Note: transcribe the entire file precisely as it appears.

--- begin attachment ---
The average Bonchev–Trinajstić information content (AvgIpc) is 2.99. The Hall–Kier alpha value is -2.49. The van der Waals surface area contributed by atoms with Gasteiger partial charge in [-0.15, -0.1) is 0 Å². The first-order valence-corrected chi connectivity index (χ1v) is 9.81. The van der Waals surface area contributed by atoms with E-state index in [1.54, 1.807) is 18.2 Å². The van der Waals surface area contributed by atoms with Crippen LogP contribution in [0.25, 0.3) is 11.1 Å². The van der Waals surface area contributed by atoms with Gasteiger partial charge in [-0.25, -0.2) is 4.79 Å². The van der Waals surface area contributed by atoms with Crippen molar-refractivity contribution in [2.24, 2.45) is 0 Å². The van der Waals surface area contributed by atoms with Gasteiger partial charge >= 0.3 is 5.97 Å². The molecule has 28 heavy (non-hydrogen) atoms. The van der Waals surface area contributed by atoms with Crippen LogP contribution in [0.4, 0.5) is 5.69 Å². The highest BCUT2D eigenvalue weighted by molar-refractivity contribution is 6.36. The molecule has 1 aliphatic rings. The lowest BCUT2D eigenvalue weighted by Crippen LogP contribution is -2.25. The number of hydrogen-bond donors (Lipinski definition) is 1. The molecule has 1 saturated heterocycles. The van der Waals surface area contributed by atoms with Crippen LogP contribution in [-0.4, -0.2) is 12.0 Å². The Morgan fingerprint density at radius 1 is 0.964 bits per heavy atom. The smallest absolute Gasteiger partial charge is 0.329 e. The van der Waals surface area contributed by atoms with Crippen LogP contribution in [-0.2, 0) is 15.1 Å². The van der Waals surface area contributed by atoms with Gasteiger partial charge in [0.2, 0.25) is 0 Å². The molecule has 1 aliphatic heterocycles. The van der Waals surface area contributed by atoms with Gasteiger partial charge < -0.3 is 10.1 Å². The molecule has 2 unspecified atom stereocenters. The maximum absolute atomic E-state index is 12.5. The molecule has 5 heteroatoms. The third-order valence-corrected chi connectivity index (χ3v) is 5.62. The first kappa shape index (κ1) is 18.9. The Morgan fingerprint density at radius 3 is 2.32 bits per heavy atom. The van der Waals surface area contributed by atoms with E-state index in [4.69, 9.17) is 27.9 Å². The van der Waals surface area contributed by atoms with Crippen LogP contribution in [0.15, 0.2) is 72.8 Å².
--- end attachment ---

The average Bonchev–Trinajstić information content (AvgIpc) is 2.99. The Hall–Kier alpha value is -2.49. The van der Waals surface area contributed by atoms with Gasteiger partial charge in [-0.15, -0.1) is 0 Å². The first-order valence-corrected chi connectivity index (χ1v) is 9.81. The van der Waals surface area contributed by atoms with E-state index in [1.54, 1.807) is 18.2 Å². The van der Waals surface area contributed by atoms with Crippen LogP contribution in [0.25, 0.3) is 11.1 Å². The van der Waals surface area contributed by atoms with Gasteiger partial charge in [-0.25, -0.2) is 4.79 Å². The van der Waals surface area contributed by atoms with Crippen molar-refractivity contribution in [2.24, 2.45) is 0 Å². The van der Waals surface area contributed by atoms with Gasteiger partial charge >= 0.3 is 5.97 Å². The molecule has 28 heavy (non-hydrogen) atoms. The van der Waals surface area contributed by atoms with Crippen LogP contribution in [0.4, 0.5) is 5.69 Å². The highest BCUT2D eigenvalue weighted by molar-refractivity contribution is 6.36. The molecule has 1 aliphatic rings. The lowest BCUT2D eigenvalue weighted by Crippen LogP contribution is -2.25. The number of hydrogen-bond donors (Lipinski definition) is 1. The molecule has 1 saturated heterocycles. The van der Waals surface area contributed by atoms with Crippen LogP contribution in [-0.4, -0.2) is 12.0 Å². The Morgan fingerprint density at radius 1 is 0.964 bits per heavy atom. The smallest absolute Gasteiger partial charge is 0.329 e. The van der Waals surface area contributed by atoms with Crippen LogP contribution in [-0.2, 0) is 15.1 Å². The van der Waals surface area contributed by atoms with Gasteiger partial charge in [0.2, 0.25) is 0 Å². The molecule has 1 aliphatic heterocycles. The van der Waals surface area contributed by atoms with Gasteiger partial charge < -0.3 is 10.1 Å². The molecule has 2 unspecified atom stereocenters. The maximum absolute atomic E-state index is 12.5. The molecule has 5 heteroatoms. The third-order valence-corrected chi connectivity index (χ3v) is 5.62. The first kappa shape index (κ1) is 18.9. The Morgan fingerprint density at radius 3 is 2.32 bits per heavy atom. The van der Waals surface area contributed by atoms with E-state index in [4.69, 9.17) is 27.9 Å². The van der Waals surface area contributed by atoms with Crippen LogP contribution in [0.15, 0.2) is 72.8 Å².